The potential loss of a 60th vote in the Senate for health care reform has many in Washington focusing on the budget reconciliation process, which requires only 51 votes in that chamber. Since a reconciliation bill must contain provisions that have “budgetary impacts,” many of the regulatory and consumer protections in the House and Senate health bills would not qualify, so the idea now gaining traction would be for the House to accept the Senate health care bill as is, pass it without change, and then try to implement as many of the compromises now under discussion as possible in a subsequent reconciliation bill.
Politically, this is difficult, as it means swallowing all of the ugly compromises in the Senate bill whole in hopes of a possible (but not guaranteed) fix down the road. House members would have to go on record in favor of the Cornhusker Kickback, the Senate Cadillac Tax, and all the rest. Obviously, all of the House Democrats who held their noses and voted for their own bill the first time around after being told by their leaders “don’t worry, we’ll fix it in conference” are right to be extra-skeptical of this approach. But an interesting trial balloon floated by Ron Pollack of Families USA in a recent article in Politico points out that a reconciliation bill amending the health care bill could actually be voted on before the House votes to accept that health care bill.
That’s right. When it comes to enacting laws and then later amending those laws, it doesn’t matter in what order Congress passes bills. All that matters is the order in which the president signs those bills into law. As long as the president signs the health care bill 30 seconds before he signs the reconciliation bill, the latter can amend or repeal any provisions in the former. So the House and Senate could, in theory, vote on a conference report amending the Senate health care bill before the House actually has to take the tougher vote to accept the Senate bill.
No matter whether the House votes on reconciliation or the Senate bill first, the Speaker can ensure that the health care bill is signed into law before reconciliation. (The dirty little secret of Congress is that even if the House votes to pass the Senate health care bill tomorrow, the Speaker has unilateral power to hold that bill at her desk until January 3 of next year before sending it to the President and starting the 10-day Constitutional veto clock.)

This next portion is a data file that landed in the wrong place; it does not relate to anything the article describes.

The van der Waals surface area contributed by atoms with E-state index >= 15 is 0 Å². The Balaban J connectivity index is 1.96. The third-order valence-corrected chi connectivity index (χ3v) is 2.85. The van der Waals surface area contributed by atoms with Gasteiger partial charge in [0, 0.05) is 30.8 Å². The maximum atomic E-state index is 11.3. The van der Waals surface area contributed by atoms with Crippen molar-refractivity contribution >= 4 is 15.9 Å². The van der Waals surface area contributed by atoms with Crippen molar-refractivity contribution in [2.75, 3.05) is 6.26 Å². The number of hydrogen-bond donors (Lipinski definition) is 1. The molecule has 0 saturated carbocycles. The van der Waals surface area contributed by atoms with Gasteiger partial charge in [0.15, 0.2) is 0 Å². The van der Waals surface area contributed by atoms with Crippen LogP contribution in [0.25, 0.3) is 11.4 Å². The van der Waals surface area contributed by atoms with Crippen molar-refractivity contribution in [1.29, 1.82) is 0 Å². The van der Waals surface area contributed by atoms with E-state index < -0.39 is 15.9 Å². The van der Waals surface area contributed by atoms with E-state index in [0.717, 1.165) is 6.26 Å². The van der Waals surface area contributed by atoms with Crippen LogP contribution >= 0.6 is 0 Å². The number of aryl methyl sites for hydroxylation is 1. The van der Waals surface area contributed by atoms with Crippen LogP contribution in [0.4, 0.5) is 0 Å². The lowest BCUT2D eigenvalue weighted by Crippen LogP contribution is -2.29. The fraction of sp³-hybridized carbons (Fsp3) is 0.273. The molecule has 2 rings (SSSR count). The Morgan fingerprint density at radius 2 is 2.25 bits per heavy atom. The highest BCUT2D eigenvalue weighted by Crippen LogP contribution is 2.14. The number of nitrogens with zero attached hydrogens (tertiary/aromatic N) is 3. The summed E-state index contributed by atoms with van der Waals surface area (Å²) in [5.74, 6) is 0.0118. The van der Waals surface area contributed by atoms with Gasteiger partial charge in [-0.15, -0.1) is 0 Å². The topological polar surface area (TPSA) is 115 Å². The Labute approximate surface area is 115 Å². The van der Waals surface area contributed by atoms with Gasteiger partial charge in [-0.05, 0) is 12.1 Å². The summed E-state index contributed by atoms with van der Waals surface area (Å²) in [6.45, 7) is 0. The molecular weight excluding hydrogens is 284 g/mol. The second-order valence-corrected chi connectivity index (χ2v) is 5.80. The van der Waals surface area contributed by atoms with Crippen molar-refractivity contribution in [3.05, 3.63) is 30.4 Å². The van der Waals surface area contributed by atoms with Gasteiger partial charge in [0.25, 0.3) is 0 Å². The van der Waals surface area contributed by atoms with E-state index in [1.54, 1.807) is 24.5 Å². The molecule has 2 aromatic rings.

But the problems with reconciliation are legion. The restrictions laid down by the Budget Act, the annual budget resolution, and the Senate’s “Byrd Rule” prohibiting non-budgetary items combine to make Alan Frumin, the Senate Parliamentarian, the de facto editor of a reconciliation bill. In particular, he determines which parts of the bill have to be jettisoned in order to keep the bill qualified for the 51-vote fast-track instead of the 60-vote cloture process, and he determines which amendments to the bill require a simple majority for passage and which require a 60-vote supermajority.
The process is not as quick as some have made it out to be. In order to qualify for reconciliation, three committees in the House and two committees in the Senate have to mark up provisions within their jurisdiction. Since there are no time limits on committee markups, these would last until recalcitrant Republicans drop from exhaustion and stop offering amendments. Then the committees in each chamber have to give their work product to the Budget Committees, which are then required to hold their own markups of the bill (amendment-free, this time) and report reconciliation bills to the chamber without substantive change (after waiting two extra calendar days in the House to allow Republicans to file minority views). Under the budget resolution, each committee’s portion of the bill must lead to a net reduction of the deficit of at least $1 billion over five years.
Going to the floor, the House Rules Committee can waive all points of order against a bill, if backed up by a simple majority vote of the House. So restrictions in the Budget Act on the content of reconciliation bills are not that important going through the House the first time. But in the Senate, once the bill gets reported, any grouping of 41 senators can knock out any provision in the reported bill that a) has no budgetary impact (or which has a budgetary impact that is only incidental to the policy provision), b) increases the deficit by any amount over a five-year or ten-year period, c) ups the deficit by more than $10 billion in any one year before 2014 unless fully offset over a five-year period, or d) makes any change to title II of the Social Security Act. And of particular importance to a massive and open-ended bill like health care, the Senate’s PAYGO rule requires 60 votes for any provision that would increase the deficit by more than $5 billion in any ten-year period going all the way out to the year 2059. (You read that correctly: 2059.) This is why so many provisions in reconciliation bills have to “sunset” and expire after ten years.